SQL 2016 - It Just Runs Faster - BULK INSERT Uses Vector Instructions (SSE/AVX)


SQL Server 2016 enhanced the bulk insert activities (BULK INSERT), leveraging the CPUs vector instructions.   The vector based approach allows the bulk data to be processed faster.

 

For example, when inserting data from a text file the integer conversion leverages SSE instructions when the character length is more than 4 characters and trace flag 4809 is disabled. 

 

Take the value of '12345678' needing to be converted to the integer value 1,2345,678.  A common algorithm used to determine the integer value of each position one might loop over the character array subtracting the value of character '0' from each entry so it can be casted to a BYTE value and shifted to accommodate base 10 mathematics.

 

Using a single vector instruction, all 8 characters (BYTES) can subtract the '0' character value.  The pseudocode looks like this:

 

vASCIIZero  = { '0','0','0','0','0','0','0','0'};
p128Bits     = "12345678";

 

SSE Subtract Instruction(p128Bits, vASCIIZero)

 

In a single SSE instruction the value is adjusted instead of requiring 8 loops to process the bytes.

 

'It Just Runs Faster' - SQL Server 2016 takes advantage of CPU vector instructions to improve bulk insert performance.

 

Suresh Kandoth -Senior SQL Server Escalation Engineer

Bob Dorr - Principal SQL Server Software Engineer

 

DEMO - It Just Runs Faster: Bulk Insert Character To Integer Conversion

Overview

This demonstration shows the use of vector instructions to perform character string to integer conversions during the BULK INSERT command.

 

In order to demonstrate the vector instruction capabilities, this demonstration is a narrow reproduction focused on a single vector improvement, not the only vector based improvement.  The demonstration highlights ~10% performance increase on a very simple data set.
 

Steps

  1. Use SQL Server Management Studio (SSMS) to connect to a SQL Server 2012 or 2014 instance.
     
  2. Paste the script below in a new query window and execute (ATL+X) the script to populate demonstration data. 
     

use tempdb

go

 

create table tblBCP

(

iVal1        bigint                NOT NULL,

iVal2        bigint                NOT NULL,

iVal3        bigint                NOT NULL,

iVal4        bigint                NOT NULL,

iVal5        bigint                NOT NULL,

iVal6        bigint                NOT NULL,

iVal7        bigint                NOT NULL,

iVal8        bigint                NOT NULL

)

go

 

set nocount on

go

 

insert into tblBCP values (12345678, 98765432, 91827364, 54321678, 1234567812345678, 9876543212345678, 9182736412345678, 5432167812345678)

go

 

insert into tblBCP select * from tblBCP

go 20

 

  1. From a Windows Command prompt export the demonstration data into a text file.

    bcp.exe tempdb..tblBCP out "c:\temp\Ints.bcp" -T -S.\S33 -c -t~

     
  2. Copy the script below into an SSMS Query Window and execute it, noting the execution outcomes.
     

create table tblTests

(

iFlag                int NOT NULL,

iMSDuration        int        NOT NULL

)

 

dbcc traceoff(-1, 4809)

go

 

dbcc freeproccache

go

 

declare @iTraceFlag int = 0

declare @iLoops int = 8

 

while(@iLoops > 0)

begin

set @iLoops = @iLoops -1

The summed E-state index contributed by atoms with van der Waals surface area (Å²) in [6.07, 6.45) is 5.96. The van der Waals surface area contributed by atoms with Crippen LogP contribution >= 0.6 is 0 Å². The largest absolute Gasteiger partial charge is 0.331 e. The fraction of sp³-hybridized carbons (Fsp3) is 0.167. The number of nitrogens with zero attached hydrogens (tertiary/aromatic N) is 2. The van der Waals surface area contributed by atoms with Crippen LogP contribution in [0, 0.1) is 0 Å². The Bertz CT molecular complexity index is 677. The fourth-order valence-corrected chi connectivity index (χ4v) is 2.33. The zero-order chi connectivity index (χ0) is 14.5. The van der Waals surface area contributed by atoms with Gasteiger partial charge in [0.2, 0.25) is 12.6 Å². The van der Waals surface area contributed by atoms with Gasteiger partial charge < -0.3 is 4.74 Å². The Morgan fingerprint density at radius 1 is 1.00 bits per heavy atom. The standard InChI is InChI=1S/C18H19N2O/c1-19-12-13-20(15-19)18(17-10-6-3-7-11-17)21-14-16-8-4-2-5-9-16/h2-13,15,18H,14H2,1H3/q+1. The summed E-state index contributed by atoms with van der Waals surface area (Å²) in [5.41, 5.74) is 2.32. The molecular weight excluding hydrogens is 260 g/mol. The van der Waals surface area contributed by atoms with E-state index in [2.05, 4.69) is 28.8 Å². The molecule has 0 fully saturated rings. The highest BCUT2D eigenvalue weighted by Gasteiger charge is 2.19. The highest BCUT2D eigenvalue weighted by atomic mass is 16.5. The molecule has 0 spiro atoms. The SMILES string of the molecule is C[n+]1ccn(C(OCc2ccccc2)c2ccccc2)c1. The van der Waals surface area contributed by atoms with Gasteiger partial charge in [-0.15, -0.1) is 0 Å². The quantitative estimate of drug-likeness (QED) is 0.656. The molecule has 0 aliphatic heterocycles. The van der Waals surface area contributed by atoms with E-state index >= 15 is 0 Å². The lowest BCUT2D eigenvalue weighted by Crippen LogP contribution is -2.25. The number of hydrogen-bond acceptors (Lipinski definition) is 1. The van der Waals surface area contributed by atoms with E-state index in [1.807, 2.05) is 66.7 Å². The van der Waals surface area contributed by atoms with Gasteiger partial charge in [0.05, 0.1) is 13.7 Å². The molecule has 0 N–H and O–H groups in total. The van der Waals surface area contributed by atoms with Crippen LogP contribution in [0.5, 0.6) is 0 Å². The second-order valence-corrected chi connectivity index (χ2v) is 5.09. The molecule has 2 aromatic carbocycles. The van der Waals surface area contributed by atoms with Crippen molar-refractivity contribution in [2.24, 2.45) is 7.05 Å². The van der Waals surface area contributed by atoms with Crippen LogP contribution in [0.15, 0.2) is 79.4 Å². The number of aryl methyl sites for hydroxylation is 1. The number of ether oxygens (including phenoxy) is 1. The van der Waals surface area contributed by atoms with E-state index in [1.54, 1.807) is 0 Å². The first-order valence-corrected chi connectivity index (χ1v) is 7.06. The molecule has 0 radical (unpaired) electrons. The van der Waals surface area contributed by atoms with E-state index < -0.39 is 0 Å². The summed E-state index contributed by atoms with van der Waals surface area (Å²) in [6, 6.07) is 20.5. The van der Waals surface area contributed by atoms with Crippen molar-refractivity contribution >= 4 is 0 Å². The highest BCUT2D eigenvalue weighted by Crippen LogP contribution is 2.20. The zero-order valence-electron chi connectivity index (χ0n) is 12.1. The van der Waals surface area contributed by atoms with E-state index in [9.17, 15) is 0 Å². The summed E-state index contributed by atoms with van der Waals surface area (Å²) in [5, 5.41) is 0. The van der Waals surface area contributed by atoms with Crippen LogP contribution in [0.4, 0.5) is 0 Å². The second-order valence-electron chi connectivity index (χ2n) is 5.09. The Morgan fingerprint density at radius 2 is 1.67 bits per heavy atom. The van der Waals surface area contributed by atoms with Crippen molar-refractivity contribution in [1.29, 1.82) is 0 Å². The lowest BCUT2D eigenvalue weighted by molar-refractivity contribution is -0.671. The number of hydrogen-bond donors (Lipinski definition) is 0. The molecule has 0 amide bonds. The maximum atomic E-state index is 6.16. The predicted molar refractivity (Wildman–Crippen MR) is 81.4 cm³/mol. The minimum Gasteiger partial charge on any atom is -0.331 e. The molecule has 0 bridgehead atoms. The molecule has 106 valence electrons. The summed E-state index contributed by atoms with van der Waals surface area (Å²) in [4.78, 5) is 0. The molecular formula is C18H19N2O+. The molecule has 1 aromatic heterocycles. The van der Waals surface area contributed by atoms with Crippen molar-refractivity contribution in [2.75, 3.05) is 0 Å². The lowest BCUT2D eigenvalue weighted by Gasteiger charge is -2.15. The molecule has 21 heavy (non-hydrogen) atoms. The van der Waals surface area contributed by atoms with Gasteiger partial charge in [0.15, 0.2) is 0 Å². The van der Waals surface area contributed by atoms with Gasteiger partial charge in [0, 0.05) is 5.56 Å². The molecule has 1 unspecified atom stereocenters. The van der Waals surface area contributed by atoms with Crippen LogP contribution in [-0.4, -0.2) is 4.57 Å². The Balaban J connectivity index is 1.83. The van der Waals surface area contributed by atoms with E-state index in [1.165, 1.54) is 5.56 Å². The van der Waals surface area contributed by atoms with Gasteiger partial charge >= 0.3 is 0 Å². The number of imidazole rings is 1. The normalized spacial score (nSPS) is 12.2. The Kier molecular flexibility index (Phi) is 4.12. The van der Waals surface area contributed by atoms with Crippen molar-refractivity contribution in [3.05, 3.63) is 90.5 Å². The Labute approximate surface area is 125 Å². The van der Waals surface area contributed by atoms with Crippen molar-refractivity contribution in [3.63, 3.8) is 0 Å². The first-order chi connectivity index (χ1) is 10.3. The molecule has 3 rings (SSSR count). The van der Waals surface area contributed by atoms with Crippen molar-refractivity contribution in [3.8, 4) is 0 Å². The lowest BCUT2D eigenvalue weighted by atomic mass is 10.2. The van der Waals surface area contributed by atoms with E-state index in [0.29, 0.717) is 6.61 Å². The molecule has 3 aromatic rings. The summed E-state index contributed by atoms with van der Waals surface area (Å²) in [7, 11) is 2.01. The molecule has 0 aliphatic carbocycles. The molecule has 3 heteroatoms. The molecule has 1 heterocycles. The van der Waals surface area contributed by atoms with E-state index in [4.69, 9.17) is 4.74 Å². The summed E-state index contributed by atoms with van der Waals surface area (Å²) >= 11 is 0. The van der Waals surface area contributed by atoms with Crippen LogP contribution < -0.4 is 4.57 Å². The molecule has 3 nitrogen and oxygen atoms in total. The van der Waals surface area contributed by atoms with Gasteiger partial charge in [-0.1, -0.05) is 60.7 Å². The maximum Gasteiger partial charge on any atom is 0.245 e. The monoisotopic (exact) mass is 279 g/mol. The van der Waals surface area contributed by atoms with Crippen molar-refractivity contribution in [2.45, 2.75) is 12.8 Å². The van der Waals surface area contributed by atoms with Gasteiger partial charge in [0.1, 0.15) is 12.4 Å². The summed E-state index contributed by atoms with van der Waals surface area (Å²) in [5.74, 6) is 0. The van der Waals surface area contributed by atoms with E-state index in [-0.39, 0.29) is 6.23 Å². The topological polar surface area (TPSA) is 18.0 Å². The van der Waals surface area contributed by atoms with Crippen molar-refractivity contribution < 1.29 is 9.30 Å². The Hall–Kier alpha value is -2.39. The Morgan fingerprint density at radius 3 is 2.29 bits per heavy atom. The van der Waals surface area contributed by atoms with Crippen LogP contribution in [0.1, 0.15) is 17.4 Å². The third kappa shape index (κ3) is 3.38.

truncate table tblBCP

 

declare @dtStart datetime = GetUTCDate()

 

BULK INSERT tempdb..tblBCP FROM 'c:\temp\Ints.bcp' WITH (DATAFILETYPE = 'CHAR', FIELDTERMINATOR='~')

 

insert into tblTests values (@iTraceFlag, DATEDIFF(ms, @dtStart, GetUTCDate()) )

end

go

 

 

--        Disable use of SSE

dbcc traceon(-1, 4809)

go

 

dbcc freeproccache

go

 

declare @iTraceFlag int = 4809

declare @iLoops int = 8

 

while(@iLoops > 0)

begin

set @iLoops = @iLoops -1

truncate table tblBCP

 

declare @dtStart datetime = GetUTCDate()

 

BULK INSERT tempdb..tblBCP FROM 'c:\temp\Ints.bcp' WITH (DATAFILETYPE = 'CHAR', FIELDTERMINATOR='~')

 

insert into tblTests values (@iTraceFlag, DATEDIFF(ms, @dtStart, GetUTCDate()) )

end

go

 

select (([Avg No SSE] / [AvgSSE]) -1.0) * 100.0 as [PERCENT Faster], [Avg No SSE], [AvgSSE]

from

(

select (select avg(iMSDuration) * 1.0 from tblTests where iFlag = 0) as [AvgSSE],

   (select avg(iMSDuration) * 1.0 from tblTests where iFlag = 4809) as [Avg No SSE]

) as a

go
 

Actual Scenarios

SQL Server 2016 has been vetted by a wide range of customers.   The positive impact of these changes has been realized by:
 

  • Online retailer can load and respond to competitive price changes faster.
     
  • Credit Card fraud service improved response times from incoming data feed inception to detection.
     

Sample Results  (~10% faster)
 

Machine

32GB RAM, 4 Core Hyper-threaded enabled 2.8Ghz, SSD Storage

SQL Server

Out of the box, default installation

 

SSE Enabled

3157ms

SSE Disabled

3479ms

Comments (3)

  1. Sean McCown says:

    Are there any actual performance numbers? How much faster is faster? And what types of data can take advantage of this? Does it only matter for the example you gave?

  2. Glenn Berry says:

    Does the code take advantage of newer versions of SSE (like SSE2, SSE3, SSE4.1, SSE4.2, etc.) that are supported in modern processors?

  3. Chris Adkin says:

    The title of the article mentions SSE/AVX, can you please elaborate on the circumstances under which AVX instructions will be used instead of SSE, I ask this because the code provided explicitly refers to the use of a trace flag to enable/disable SSE.

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